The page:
Testimony from:

Shoshana Weissmann, Fellow, R Street Institute

In SUPPORT of HB 343, “AN ACT relating to universal recognition of occupational licenses.”

June 22, 2023

Interim Joint Committee on Licensing, Occupations, and Administrative Regulations

Chairman Schickel, Chairman Koch and members of the Interim Joint Committee,

Thank you for considering my testimony. My name is Shoshana Weissmann, and I am a fellow studying regulatory policy for the R Street Institute, a nonprofit, nonpartisan public policy research organization. Our mission is to engage in policy research and outreach to promote free markets and limited, effective government in many areas, including professional licensing reform. This is why HB 343 is of particular interest to our organization.

As members of this joint committee, you know better than most that about one out of every four workers needs some kind of government-approved certification to work in their chosen profession.[1] Unfortunately, most licenses are not designed with mobility in mind. This is where workers need help.

If this legislation is enacted, Kentucky would join more than 20 other states that currently allow people to acquire licenses based on licensure and actual work in other states. Those that have enacted this reform have seen substantial benefits.[2] Universal recognition of occupational licenses will encourage people to move to Kentucky and enable current residents to get back to the specialized work they know best. One study found that “the migration rate into states with universal recognition increased by about 0.77 percentage points or 48.4% among individuals with low portability licenses after the policy change.”[3] The study also finds that “trailing spouses with out-of-state licenses are the major beneficiary of universal recognition.”[4] In other words, this policy would heavily benefit spouses of people who have already moved to the Commonwealth of Kentucky for a better job.

Improving licensing recognition for the spouses of our service members is particularly important, as military families often spend only a short time in one place, and 34 percent of military spouses work in professions that require licenses.[5] The longer they must wait to reacquire credentials to secure a job in their field of expertise, the more strain their family experiences. Furthermore, a majority of married service members list their spouse’s career prospects as a moderate or large factor in their decision to re-enlist.[6] It is therefore imperative to national security that our laws not burden military families in this way.

Last year, Kentucky enrolled legislation that eased the licensing recognition process for military spouses who relocate to the Commonwealth.[7] While HB 343 legislation applies to civilians as well and does not require residency, it maintains many necessary safety protections. For example, it requires that boards issue Kentucky licenses to individuals when the following standards are met:

HB 343 would also allow professionals who have practiced in other jurisdictions that do not license the relevant profession to receive a license in Kentucky as long as they have practiced for three years. They may also need to pass a jurisprudence exam. The law would also ensure that applicants receive their decision within 30 days and allow them to appeal the decision.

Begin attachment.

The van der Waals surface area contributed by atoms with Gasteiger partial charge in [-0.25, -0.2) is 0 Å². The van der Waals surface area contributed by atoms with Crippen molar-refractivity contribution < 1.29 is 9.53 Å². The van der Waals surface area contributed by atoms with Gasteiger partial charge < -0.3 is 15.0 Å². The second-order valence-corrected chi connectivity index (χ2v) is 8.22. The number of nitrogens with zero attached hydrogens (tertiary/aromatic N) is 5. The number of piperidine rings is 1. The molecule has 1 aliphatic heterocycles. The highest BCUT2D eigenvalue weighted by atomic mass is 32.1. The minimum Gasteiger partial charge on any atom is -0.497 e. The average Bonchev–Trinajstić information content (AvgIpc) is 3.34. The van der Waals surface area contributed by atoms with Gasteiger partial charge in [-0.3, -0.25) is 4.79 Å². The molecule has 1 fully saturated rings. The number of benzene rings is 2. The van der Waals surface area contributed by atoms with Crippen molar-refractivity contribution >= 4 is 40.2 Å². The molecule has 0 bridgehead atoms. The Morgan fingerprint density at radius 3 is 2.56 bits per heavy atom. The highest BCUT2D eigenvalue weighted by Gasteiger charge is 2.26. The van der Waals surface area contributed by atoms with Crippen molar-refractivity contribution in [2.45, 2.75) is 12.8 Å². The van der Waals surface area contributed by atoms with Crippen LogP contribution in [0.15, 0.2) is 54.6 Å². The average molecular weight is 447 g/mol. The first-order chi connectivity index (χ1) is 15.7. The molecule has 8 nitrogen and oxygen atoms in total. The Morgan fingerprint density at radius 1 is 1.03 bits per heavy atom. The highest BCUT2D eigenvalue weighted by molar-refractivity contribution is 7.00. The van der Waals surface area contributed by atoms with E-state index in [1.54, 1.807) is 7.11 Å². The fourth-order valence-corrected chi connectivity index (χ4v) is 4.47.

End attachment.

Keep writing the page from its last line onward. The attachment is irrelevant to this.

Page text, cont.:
Finally, HB 343 grants the governor certain emergency powers to expand professional scope of practice and authorize professionals to work in the state during emergencies. This provision is particularly wise in light of the recent COVID-19 pandemic, in which various medical professionals needed to work in different states to serve residents. But in other kinds of emergencies, from floods to tornadoes, the availability of more licensed plumbers, electricians, contractors and others would improve the state’s safety and ability to recover from disaster.

As you consider HB 343, we encourage you to think about the benefits this legislation would provide the Commonwealth of Kentucky. Not only would the bill encourage people to move to Kentucky, it would also enable current residents to get back to the work they know best, expand service options for consumers and ease emergency recovery.

Thank you very much for your time,

Shoshana Weissmann


R Street Institute


[email protected]

[1] Tyler Boesch et al., “How occupational licensing limits access to jobs among workers of color,” Federal Reserve Bank of Minneapolis, March 11, 2022. https://www.minneapolisfed.org/article/2022/how-occupational-licensing-limits-access-to-jobs-among-workers-of-color.

[2] “State Reforms for Universal License Recognition,” Institute for Justice, last accessed June 13, 2023. https://ij.org/legislative-advocacy/states-reforms-for-universal-recognition-of-occupational-licensing.

[3] Kihwan Bae and Edward Timmons, “Now You Can Take It with You: Effects of Occupational Credential Recognition on Labor Market Outcomes,” SSRN, March 8, 2023. https://papers.ssrn.com/sol3/papers.cfm?abstract_id=4389898.

[4] Bae and Timmons. https://papers.ssrn.com/sol3/papers.cfm?abstract_id=4389898.

[5] Women’s Bureau, “Military Spouses Fact Sheet,” U.S. Department of Labor, last accessed June 13, 2023. https://www.dol.gov/sites/dolgov/files/WB/mib/WB-MilSpouse-factsheet.pdf.

[6] “Supporting our Military Families: Best Practices for Streamlining Occupational Licensing Across State Lines,” U.S. Department of the Treasury and U.S. Department of Defense, February 2012. https://download.militaryonesource.mil/12038/MOS/Reports/Occupational-Licensing-and-Military-Spouses-Report.pdf.

[7] HB 91, AN ACT relating to the issuance and renewal of occupational licenses to military spouses, 2022 Regular Session. https://apps.legislature.ky.gov/recorddocuments/bill/22RS/hb91/bill.pdf.

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